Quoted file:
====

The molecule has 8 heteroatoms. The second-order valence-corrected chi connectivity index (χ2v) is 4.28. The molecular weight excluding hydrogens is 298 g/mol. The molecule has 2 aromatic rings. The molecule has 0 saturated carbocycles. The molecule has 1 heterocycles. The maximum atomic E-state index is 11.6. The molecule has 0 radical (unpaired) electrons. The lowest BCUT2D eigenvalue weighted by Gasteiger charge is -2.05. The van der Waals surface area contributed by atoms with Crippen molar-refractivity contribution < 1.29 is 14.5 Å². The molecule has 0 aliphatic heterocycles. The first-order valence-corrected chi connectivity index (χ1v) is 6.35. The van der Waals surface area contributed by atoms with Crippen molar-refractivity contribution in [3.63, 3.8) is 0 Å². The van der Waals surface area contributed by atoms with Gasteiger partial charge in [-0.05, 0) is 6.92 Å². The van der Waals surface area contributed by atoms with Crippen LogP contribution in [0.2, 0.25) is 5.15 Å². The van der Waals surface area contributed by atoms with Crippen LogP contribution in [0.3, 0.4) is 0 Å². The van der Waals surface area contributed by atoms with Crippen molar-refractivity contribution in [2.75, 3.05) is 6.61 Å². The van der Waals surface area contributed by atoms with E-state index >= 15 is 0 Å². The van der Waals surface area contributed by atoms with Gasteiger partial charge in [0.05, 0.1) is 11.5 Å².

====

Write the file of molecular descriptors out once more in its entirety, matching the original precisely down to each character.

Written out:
The molecule has 8 heteroatoms. The second-order valence-corrected chi connectivity index (χ2v) is 4.28. The molecular weight excluding hydrogens is 298 g/mol. The molecule has 2 aromatic rings. The molecule has 0 saturated carbocycles. The molecule has 1 heterocycles. The maximum atomic E-state index is 11.6. The molecule has 0 radical (unpaired) electrons. The lowest BCUT2D eigenvalue weighted by Gasteiger charge is -2.05. The van der Waals surface area contributed by atoms with Crippen molar-refractivity contribution < 1.29 is 14.5 Å². The molecule has 0 aliphatic heterocycles. The first-order valence-corrected chi connectivity index (χ1v) is 6.35. The van der Waals surface area contributed by atoms with Crippen molar-refractivity contribution in [3.63, 3.8) is 0 Å². The van der Waals surface area contributed by atoms with Gasteiger partial charge in [-0.05, 0) is 6.92 Å². The van der Waals surface area contributed by atoms with Crippen LogP contribution in [0.2, 0.25) is 5.15 Å². The van der Waals surface area contributed by atoms with Crippen LogP contribution in [0.3, 0.4) is 0 Å². The van der Waals surface area contributed by atoms with Crippen molar-refractivity contribution in [2.75, 3.05) is 6.61 Å². The van der Waals surface area contributed by atoms with E-state index >= 15 is 0 Å². The van der Waals surface area contributed by atoms with Gasteiger partial charge in [0.05, 0.1) is 11.5 Å².